Essay on Waste Management: Effectively managing the segregation of waste and following the activities until their final disposal is termed waste management. The biggest concern about waste management technologies is to clear off the waste generated from every household. The process consists of several stages like waste collection, transportation and finally, disposal. Waste management is based on the type of waste, the level of harm it causes, and the waste’s infection quotient.
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Essay on Waste Management 500 Words in English
Below we have provided the Waste Management Essay in English, suitable for class 6, 7, 8, 9 & 10.
The whole method of managing, treating, storing, shipping, reprocessing and disposing of chemical, human and environmental waste is known as waste management. Waste management is a global subject, but its implications are more evident in developing nations. With the growth in population, sub-urbanization, social and economic growth, marketing, etc., solid waste management that is a relatively colossal activity is becoming more complex. Official insubstantiality, economic constraints and a public approach to waste management have made the issue worse.
Waste management is essential for maintaining living beings’ well being and also for building a healthy atmosphere for the generations to come. It helps to minimize pollution and can substantially reduce emissions of gases such as carbon dioxide and methane from waste by adapting to effective waste management techniques. It also helps in avoiding infectious diseases.
Methods for Waste Management
- Incineration – Under this waste management system, public solid waste is buried for turning it into oil, dust, steam, ash and gases. It eliminates solid waste by about 31 per cent of the total amount.
- Landfills – Disposal of garbage and waste within landfills is one of the most common waste management methods. Under this process, problems such as garbage hazards and odour are eradicated. The waste is deposited at landfill sites.
- Composting – Composting is a method of biodegradation of waste management in which the agricultural waste, i.e., flora leftovers and pantry waste, is converted into flora feed. This method is used for organic-farming that often improves soil fertility.
- Recycling – In this waste management system, the waste products are reprocessed for reuse. The waste stuff is reprocessed for extracting resources or converting it into energy such as heat, electricity, coal.
- Anaerobic Digestion – Anaerobic digestion is the waste management method which with the aid of organic procedures degrades biological materials. It uses the surroundings free of germs and oxygen for decay. Composting requires air to aid in bacteria growth.
- Waste Minimization – This is the easiest way to handle waste and helps to generate less waste. Anyone can achieve declining waste by reducing waste creation and reprocessing and recycling of old resources. It is important to use sustainable products and to decrease the use of paper, plastics etc. The public input has a direct impact on the waste management system.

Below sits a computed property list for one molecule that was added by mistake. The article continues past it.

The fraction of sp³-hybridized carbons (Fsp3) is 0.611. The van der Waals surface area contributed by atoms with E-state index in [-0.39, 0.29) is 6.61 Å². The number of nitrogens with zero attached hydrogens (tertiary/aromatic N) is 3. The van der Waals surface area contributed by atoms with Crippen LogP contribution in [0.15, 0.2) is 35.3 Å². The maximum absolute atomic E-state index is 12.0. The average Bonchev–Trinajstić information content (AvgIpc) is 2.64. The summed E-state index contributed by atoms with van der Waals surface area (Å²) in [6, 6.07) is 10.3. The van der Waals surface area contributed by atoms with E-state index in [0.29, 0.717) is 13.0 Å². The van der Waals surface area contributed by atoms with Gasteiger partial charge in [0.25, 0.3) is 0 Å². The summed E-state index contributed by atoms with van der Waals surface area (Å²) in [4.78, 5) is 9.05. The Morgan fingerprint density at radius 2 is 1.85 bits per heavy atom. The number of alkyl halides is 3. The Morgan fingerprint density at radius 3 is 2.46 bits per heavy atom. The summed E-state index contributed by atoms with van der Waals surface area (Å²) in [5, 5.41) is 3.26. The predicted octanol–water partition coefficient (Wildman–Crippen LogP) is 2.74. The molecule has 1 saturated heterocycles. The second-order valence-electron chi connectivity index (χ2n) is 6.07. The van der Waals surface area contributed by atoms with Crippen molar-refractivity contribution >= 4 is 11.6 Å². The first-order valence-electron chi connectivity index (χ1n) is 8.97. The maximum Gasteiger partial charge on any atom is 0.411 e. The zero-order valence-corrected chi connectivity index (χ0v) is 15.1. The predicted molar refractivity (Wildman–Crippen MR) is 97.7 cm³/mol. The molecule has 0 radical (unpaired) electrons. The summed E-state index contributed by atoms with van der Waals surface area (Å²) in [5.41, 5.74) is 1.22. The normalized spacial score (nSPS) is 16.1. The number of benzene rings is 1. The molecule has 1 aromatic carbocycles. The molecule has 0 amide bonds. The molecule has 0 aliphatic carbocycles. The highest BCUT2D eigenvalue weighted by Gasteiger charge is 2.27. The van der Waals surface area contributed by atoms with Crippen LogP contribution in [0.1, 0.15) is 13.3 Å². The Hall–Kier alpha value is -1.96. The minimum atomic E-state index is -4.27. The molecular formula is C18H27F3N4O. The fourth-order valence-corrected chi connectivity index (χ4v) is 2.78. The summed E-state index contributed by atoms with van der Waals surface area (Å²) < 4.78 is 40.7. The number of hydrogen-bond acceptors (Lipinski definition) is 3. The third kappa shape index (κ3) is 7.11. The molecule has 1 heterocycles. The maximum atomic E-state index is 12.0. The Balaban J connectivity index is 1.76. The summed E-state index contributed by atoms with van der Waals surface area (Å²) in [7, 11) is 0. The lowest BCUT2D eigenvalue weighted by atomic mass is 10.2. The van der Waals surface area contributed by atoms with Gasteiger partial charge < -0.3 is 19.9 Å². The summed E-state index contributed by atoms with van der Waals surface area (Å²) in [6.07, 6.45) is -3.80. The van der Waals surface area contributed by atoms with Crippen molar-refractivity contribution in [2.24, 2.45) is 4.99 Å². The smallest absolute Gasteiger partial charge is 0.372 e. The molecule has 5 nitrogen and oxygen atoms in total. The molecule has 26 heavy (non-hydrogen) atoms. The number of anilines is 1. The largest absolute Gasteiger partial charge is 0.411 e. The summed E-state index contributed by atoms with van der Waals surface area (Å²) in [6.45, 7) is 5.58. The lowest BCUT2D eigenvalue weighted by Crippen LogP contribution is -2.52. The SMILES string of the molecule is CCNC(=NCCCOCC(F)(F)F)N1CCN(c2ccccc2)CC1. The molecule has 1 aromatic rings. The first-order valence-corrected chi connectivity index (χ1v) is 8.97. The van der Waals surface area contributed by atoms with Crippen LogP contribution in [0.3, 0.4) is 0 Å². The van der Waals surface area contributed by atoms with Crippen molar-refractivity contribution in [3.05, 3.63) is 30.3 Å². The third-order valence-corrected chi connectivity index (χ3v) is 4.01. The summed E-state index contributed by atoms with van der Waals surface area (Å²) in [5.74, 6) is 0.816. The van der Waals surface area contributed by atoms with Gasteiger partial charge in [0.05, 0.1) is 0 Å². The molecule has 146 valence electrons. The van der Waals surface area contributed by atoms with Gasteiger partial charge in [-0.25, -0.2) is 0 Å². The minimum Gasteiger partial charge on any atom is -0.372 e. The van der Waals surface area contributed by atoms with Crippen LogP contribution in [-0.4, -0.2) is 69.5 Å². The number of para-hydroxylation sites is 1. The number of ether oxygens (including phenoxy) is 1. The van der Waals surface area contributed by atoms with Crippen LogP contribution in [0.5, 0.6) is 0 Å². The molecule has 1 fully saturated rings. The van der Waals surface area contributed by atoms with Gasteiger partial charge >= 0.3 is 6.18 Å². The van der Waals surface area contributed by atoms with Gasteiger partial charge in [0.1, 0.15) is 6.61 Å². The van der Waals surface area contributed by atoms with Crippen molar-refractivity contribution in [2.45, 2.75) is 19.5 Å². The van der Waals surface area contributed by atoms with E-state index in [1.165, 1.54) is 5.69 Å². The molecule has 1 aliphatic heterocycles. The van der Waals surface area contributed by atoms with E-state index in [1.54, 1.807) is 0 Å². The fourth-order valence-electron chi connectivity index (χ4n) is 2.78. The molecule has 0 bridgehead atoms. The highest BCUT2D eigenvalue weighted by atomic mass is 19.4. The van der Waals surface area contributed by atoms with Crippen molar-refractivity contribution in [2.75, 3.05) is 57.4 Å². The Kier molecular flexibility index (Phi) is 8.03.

- Waste to Energy Conversion – Under this waste management process, non-biodegradable wastage is converted into energy sources such as coal, heat, or electricity. Both of these are sources of renewable energy as the non-biodegradable waste could be used repeatedly to produce electricity.
- Pyrolysis and Gasification – These two waste management methods are used to decompose the remaining organic materials by exposing them to a limited amount of oxygen and elevating the temperature. Oxygen is not used in the pyrolysis procedure and, only a minimal amount of oxygen is used in the gasification process.
Waste Management System in India
Waste management in India relies on sustainable growth, polluter speed and precautionary standards. These principles allow the regions and business foundations to behave responsibly and conscientiously on Earth by restoring the ecological balance, their actions in some way upset it. The expansion of waste generation as a side-effect of financial development has prompted numerous subordinate enactments to direct the mode of transfer and was rendered under the Environment Protection Act (EPA) enacted in the year 1986.
When we see waste generation in the context of India, according to Environment Ministry of the country, “62 million tonnes of waste is generated annually in the country at present, out of which 5.6 million tonnes is plastic waste, 0.17 million tonnes is biomedical waste, hazardous waste generation is 7.90 million tonnes per annum, and 15 lakh tonnes is e-waste. Only about 75-80 per cent of the municipal waste gets collected, and only 22-28 per cent of this waste is processed and treated.” (source: moef.gov.in, Minister of Environment, India)
The Indian Government has also laid down some rules regarding the management of solid waste and frequently keeps checking on it’s proper implementation. The recent rules of 2016 have rules on segregation of waste at source, collection and disposal of sanitary waste, waste processing and treatment and promoting conversion of waste into energy as well as the use of compost.